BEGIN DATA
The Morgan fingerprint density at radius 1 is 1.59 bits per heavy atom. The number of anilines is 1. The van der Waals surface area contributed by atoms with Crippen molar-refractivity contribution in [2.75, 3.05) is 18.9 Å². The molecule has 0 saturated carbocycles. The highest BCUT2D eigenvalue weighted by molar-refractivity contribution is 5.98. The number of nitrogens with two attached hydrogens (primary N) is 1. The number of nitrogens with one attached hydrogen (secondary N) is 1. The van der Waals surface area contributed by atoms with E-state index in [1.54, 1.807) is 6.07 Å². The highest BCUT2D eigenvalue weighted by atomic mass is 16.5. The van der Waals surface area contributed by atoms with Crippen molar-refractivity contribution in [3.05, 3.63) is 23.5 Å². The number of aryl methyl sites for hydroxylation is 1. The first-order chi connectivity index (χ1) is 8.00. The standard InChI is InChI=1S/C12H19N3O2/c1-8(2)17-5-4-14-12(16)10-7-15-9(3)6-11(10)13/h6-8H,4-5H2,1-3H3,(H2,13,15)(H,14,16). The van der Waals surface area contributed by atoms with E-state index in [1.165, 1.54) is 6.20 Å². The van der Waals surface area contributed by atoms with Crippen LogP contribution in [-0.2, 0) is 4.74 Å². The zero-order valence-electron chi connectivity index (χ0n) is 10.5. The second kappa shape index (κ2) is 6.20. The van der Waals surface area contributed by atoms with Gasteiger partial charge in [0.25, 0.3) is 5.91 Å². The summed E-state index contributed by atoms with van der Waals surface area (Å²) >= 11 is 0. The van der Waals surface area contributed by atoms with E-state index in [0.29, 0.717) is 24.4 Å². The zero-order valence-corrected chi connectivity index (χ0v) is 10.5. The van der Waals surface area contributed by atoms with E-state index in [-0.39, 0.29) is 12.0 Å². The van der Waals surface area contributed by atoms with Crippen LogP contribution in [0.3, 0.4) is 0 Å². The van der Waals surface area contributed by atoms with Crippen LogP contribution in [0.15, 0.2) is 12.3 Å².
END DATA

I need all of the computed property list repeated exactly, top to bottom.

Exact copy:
The Morgan fingerprint density at radius 1 is 1.59 bits per heavy atom. The number of anilines is 1. The van der Waals surface area contributed by atoms with Crippen molar-refractivity contribution in [2.75, 3.05) is 18.9 Å². The molecule has 0 saturated carbocycles. The highest BCUT2D eigenvalue weighted by molar-refractivity contribution is 5.98. The number of nitrogens with two attached hydrogens (primary N) is 1. The number of nitrogens with one attached hydrogen (secondary N) is 1. The van der Waals surface area contributed by atoms with E-state index in [1.54, 1.807) is 6.07 Å². The highest BCUT2D eigenvalue weighted by atomic mass is 16.5. The van der Waals surface area contributed by atoms with Crippen molar-refractivity contribution in [3.05, 3.63) is 23.5 Å². The number of aryl methyl sites for hydroxylation is 1. The first-order chi connectivity index (χ1) is 8.00. The standard InChI is InChI=1S/C12H19N3O2/c1-8(2)17-5-4-14-12(16)10-7-15-9(3)6-11(10)13/h6-8H,4-5H2,1-3H3,(H2,13,15)(H,14,16). The van der Waals surface area contributed by atoms with E-state index in [1.165, 1.54) is 6.20 Å². The van der Waals surface area contributed by atoms with Crippen LogP contribution in [-0.2, 0) is 4.74 Å². The zero-order valence-electron chi connectivity index (χ0n) is 10.5. The second kappa shape index (κ2) is 6.20. The van der Waals surface area contributed by atoms with Gasteiger partial charge in [0.25, 0.3) is 5.91 Å². The summed E-state index contributed by atoms with van der Waals surface area (Å²) >= 11 is 0. The van der Waals surface area contributed by atoms with E-state index in [0.29, 0.717) is 24.4 Å². The zero-order valence-corrected chi connectivity index (χ0v) is 10.5. The van der Waals surface area contributed by atoms with E-state index in [-0.39, 0.29) is 12.0 Å². The van der Waals surface area contributed by atoms with Crippen LogP contribution in [0.3, 0.4) is 0 Å². The van der Waals surface area contributed by atoms with Crippen LogP contribution in [0.15, 0.2) is 12.3 Å².